“He may have only one leg,” said Westmoreland, when Flint had helped him all of one night with a desperately ill millworker, “but he certainly has two hands; he knows how to use his ears and eyes, he’s dumb until he ought to speak, and then he speaks to the point. Father, Something knew what It was about when you and I were allowed to drag that tramp out of the teeth of death! Yes, yes, I’m certainly glad and grateful we were allowed to save John Flint.”
From that time forth the big man gave his ex-patient a liking which grew with his years. Absent-minded as he was, he could thereafter always remember to find such things as he thought might interest him. Appleboro laughs yet about the day Dr. Westmoreland got some small butterflies for his friend, and having nowhere else to put them, clapped them under his hat, and then forgot all about them; until he lifted his hat to some ladies and the swarm of insects flew out.
Without being asked, and as unostentatiously as he did everything else, Flint had taken his place in church every Sunday.
“Because it’d sort of give you a black eye if I didn’t,” he explained. “Skypiloting’s your lay, father, and I’ll see you through with it as far as I can. I couldn’t fall down on any man that’s been as white to me as you’ve been.”
I must confess that his conception of religion was very, very hazy, and his notions of church services and customs barbarous. For instance, he disliked the statues of the saints exceedingly. They worried him.
“I can’t seem to stand a man dolled-up in skirts,” he confessed. “Any more than I’d be stuck on a dame with whiskers. It don’t somehow look right to me. Put the he-saints in pants instead of those brown kimonas with gold crocheting and a rope sash, and I’d have more respect for ’em.”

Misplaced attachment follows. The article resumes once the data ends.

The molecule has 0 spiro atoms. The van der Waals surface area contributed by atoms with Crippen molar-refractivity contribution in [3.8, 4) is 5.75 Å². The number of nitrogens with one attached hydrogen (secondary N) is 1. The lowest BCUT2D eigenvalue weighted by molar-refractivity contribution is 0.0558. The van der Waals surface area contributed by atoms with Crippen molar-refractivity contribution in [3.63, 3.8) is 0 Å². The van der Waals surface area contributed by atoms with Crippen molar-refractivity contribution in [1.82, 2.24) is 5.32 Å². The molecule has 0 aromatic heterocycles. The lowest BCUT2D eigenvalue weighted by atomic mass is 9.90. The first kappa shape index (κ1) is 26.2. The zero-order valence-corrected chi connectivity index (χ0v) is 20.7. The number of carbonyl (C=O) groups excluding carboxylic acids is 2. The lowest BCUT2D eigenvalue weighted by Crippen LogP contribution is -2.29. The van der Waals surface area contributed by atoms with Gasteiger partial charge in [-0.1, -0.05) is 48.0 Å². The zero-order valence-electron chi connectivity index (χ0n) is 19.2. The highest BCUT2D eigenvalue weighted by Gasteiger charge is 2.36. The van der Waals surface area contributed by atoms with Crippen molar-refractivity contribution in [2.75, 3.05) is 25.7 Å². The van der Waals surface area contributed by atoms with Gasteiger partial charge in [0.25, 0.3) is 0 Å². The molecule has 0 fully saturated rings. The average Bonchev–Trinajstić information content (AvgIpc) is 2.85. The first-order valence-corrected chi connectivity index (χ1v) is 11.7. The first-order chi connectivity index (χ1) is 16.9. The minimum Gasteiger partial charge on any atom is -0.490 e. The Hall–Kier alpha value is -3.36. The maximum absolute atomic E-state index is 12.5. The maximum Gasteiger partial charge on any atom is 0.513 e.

When I tried to give him some necessary instructions, and to penetrate the heathen darkness in which he seemed immersed, he listened with the utmost respect and attention—and wrinkled his brow painfully, and blinked, and licked his lips.
“That’s all right, father, that’s all right. If you say it’s so, I guess it’s so. I’ll take your word for it. If it’s good enough for you and Madame, there’s got to be something in it, and it’s sure good enough for me. Look here: the little girl and young Mayne have got a different brand from yours, haven’t they?”
“Neither of them is of the Old Faith.”
“Huh! Well, I tell you what you do: you just switch me in somewhere between you and Madame and him and her. That’ll give me a line on all of you—and maybe it’ll give all of you a line on me. See?”
I saw, but as through a glass darkly. So the matter rested. And I must in all humility set down that I have never yet been able to get at what John Flint really believes he believes.
THE GOING OF SLIPPY MCGEE